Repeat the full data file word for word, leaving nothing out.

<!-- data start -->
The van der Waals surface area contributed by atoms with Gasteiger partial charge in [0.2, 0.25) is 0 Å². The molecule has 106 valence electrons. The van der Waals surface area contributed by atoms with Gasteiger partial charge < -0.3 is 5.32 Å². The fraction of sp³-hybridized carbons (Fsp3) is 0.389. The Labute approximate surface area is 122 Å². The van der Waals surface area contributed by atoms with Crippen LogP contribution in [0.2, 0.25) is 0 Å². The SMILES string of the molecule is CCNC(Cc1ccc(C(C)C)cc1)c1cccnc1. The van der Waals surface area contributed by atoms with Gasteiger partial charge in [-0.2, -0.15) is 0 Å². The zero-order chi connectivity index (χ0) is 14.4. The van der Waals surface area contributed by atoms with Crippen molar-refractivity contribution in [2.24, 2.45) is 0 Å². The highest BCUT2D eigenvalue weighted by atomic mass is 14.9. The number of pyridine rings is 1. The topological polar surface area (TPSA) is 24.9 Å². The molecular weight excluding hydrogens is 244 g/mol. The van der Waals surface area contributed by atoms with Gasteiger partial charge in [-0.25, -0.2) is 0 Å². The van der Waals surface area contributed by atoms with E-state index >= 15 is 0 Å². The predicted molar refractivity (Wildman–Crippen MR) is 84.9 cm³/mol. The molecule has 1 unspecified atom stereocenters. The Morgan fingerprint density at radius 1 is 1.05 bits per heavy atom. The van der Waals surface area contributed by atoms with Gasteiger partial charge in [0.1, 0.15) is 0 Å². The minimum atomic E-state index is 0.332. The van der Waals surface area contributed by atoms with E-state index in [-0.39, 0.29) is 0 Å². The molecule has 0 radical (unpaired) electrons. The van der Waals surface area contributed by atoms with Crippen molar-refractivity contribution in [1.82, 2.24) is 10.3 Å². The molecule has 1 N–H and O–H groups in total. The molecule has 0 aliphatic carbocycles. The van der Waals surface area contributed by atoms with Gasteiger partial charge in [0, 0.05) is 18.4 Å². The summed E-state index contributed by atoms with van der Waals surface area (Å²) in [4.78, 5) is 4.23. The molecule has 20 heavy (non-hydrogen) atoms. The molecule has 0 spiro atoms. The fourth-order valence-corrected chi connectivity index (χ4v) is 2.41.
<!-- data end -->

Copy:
The van der Waals surface area contributed by atoms with Gasteiger partial charge in [0.2, 0.25) is 0 Å². The molecule has 106 valence electrons. The van der Waals surface area contributed by atoms with Gasteiger partial charge < -0.3 is 5.32 Å². The fraction of sp³-hybridized carbons (Fsp3) is 0.389. The Labute approximate surface area is 122 Å². The van der Waals surface area contributed by atoms with Crippen LogP contribution in [0.2, 0.25) is 0 Å². The SMILES string of the molecule is CCNC(Cc1ccc(C(C)C)cc1)c1cccnc1. The van der Waals surface area contributed by atoms with Gasteiger partial charge in [-0.2, -0.15) is 0 Å². The zero-order chi connectivity index (χ0) is 14.4. The van der Waals surface area contributed by atoms with Crippen molar-refractivity contribution in [2.24, 2.45) is 0 Å². The highest BCUT2D eigenvalue weighted by atomic mass is 14.9. The number of pyridine rings is 1. The topological polar surface area (TPSA) is 24.9 Å². The molecular weight excluding hydrogens is 244 g/mol. The van der Waals surface area contributed by atoms with Gasteiger partial charge in [-0.25, -0.2) is 0 Å². The van der Waals surface area contributed by atoms with E-state index >= 15 is 0 Å². The predicted molar refractivity (Wildman–Crippen MR) is 84.9 cm³/mol. The molecule has 1 unspecified atom stereocenters. The Morgan fingerprint density at radius 1 is 1.05 bits per heavy atom. The van der Waals surface area contributed by atoms with Gasteiger partial charge in [0.1, 0.15) is 0 Å². The minimum atomic E-state index is 0.332. The van der Waals surface area contributed by atoms with E-state index in [-0.39, 0.29) is 0 Å². The molecule has 0 radical (unpaired) electrons. The van der Waals surface area contributed by atoms with Crippen molar-refractivity contribution in [1.82, 2.24) is 10.3 Å². The molecule has 1 N–H and O–H groups in total. The molecule has 0 aliphatic carbocycles. The van der Waals surface area contributed by atoms with Gasteiger partial charge in [0, 0.05) is 18.4 Å². The summed E-state index contributed by atoms with van der Waals surface area (Å²) in [4.78, 5) is 4.23. The molecule has 20 heavy (non-hydrogen) atoms. The molecule has 0 spiro atoms. The fourth-order valence-corrected chi connectivity index (χ4v) is 2.41.